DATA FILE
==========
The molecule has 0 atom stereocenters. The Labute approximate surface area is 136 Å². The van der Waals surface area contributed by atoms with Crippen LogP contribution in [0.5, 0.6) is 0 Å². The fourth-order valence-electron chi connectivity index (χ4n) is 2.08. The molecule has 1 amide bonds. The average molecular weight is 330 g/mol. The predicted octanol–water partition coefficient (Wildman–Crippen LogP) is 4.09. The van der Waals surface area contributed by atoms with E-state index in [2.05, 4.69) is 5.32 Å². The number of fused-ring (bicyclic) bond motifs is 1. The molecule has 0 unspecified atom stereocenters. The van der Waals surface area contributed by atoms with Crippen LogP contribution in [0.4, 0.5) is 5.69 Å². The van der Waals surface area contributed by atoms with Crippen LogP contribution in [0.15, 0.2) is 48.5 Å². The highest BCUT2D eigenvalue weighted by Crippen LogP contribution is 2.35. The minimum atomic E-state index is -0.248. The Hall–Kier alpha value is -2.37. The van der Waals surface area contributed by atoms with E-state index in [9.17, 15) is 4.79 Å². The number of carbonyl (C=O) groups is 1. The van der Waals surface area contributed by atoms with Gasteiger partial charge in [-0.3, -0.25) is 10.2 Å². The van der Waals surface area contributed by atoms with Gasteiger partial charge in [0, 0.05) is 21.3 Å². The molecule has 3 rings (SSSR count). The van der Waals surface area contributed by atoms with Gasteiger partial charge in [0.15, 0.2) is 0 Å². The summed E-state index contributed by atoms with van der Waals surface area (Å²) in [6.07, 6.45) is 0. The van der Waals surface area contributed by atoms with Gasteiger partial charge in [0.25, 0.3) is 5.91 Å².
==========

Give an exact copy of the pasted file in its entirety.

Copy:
The molecule has 0 atom stereocenters. The Labute approximate surface area is 136 Å². The van der Waals surface area contributed by atoms with Crippen LogP contribution in [0.5, 0.6) is 0 Å². The fourth-order valence-electron chi connectivity index (χ4n) is 2.08. The molecule has 1 amide bonds. The average molecular weight is 330 g/mol. The predicted octanol–water partition coefficient (Wildman–Crippen LogP) is 4.09. The van der Waals surface area contributed by atoms with E-state index in [2.05, 4.69) is 5.32 Å². The number of fused-ring (bicyclic) bond motifs is 1. The molecule has 0 unspecified atom stereocenters. The van der Waals surface area contributed by atoms with Crippen LogP contribution in [0.4, 0.5) is 5.69 Å². The van der Waals surface area contributed by atoms with Crippen LogP contribution in [0.15, 0.2) is 48.5 Å². The highest BCUT2D eigenvalue weighted by Crippen LogP contribution is 2.35. The minimum atomic E-state index is -0.248. The Hall–Kier alpha value is -2.37. The van der Waals surface area contributed by atoms with E-state index in [9.17, 15) is 4.79 Å². The number of carbonyl (C=O) groups is 1. The van der Waals surface area contributed by atoms with Gasteiger partial charge in [-0.3, -0.25) is 10.2 Å². The van der Waals surface area contributed by atoms with Gasteiger partial charge in [0, 0.05) is 21.3 Å². The molecule has 3 rings (SSSR count). The van der Waals surface area contributed by atoms with Gasteiger partial charge in [0.15, 0.2) is 0 Å². The summed E-state index contributed by atoms with van der Waals surface area (Å²) in [6.07, 6.45) is 0. The van der Waals surface area contributed by atoms with Gasteiger partial charge in [0.25, 0.3) is 5.91 Å².